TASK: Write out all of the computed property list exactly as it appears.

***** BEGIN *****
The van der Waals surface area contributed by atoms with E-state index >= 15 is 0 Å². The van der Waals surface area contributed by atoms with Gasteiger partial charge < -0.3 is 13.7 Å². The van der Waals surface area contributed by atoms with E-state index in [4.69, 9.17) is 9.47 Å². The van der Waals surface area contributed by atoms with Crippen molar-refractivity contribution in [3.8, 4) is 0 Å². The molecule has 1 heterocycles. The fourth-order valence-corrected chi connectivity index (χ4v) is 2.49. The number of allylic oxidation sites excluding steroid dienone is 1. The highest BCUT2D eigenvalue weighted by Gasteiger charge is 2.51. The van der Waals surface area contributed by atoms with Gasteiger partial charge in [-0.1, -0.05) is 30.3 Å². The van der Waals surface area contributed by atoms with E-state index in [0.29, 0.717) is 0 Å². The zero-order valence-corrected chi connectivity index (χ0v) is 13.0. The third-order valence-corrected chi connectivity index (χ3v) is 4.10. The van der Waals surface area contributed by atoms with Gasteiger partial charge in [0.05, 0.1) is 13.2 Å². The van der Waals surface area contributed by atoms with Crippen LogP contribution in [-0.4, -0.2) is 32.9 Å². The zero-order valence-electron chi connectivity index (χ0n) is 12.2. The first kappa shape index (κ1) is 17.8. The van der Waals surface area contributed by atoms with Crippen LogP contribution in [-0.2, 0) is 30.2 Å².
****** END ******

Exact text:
The van der Waals surface area contributed by atoms with E-state index >= 15 is 0 Å². The van der Waals surface area contributed by atoms with Gasteiger partial charge < -0.3 is 13.7 Å². The van der Waals surface area contributed by atoms with E-state index in [4.69, 9.17) is 9.47 Å². The van der Waals surface area contributed by atoms with Crippen molar-refractivity contribution in [3.8, 4) is 0 Å². The molecule has 1 heterocycles. The fourth-order valence-corrected chi connectivity index (χ4v) is 2.49. The number of allylic oxidation sites excluding steroid dienone is 1. The highest BCUT2D eigenvalue weighted by Gasteiger charge is 2.51. The van der Waals surface area contributed by atoms with Gasteiger partial charge in [-0.1, -0.05) is 30.3 Å². The van der Waals surface area contributed by atoms with E-state index in [0.29, 0.717) is 0 Å². The zero-order valence-corrected chi connectivity index (χ0v) is 13.0. The third-order valence-corrected chi connectivity index (χ3v) is 4.10. The van der Waals surface area contributed by atoms with Gasteiger partial charge in [0.05, 0.1) is 13.2 Å². The van der Waals surface area contributed by atoms with Crippen LogP contribution in [-0.4, -0.2) is 32.9 Å². The zero-order valence-electron chi connectivity index (χ0n) is 12.2. The first kappa shape index (κ1) is 17.8. The van der Waals surface area contributed by atoms with Crippen LogP contribution in [-0.2, 0) is 30.2 Å².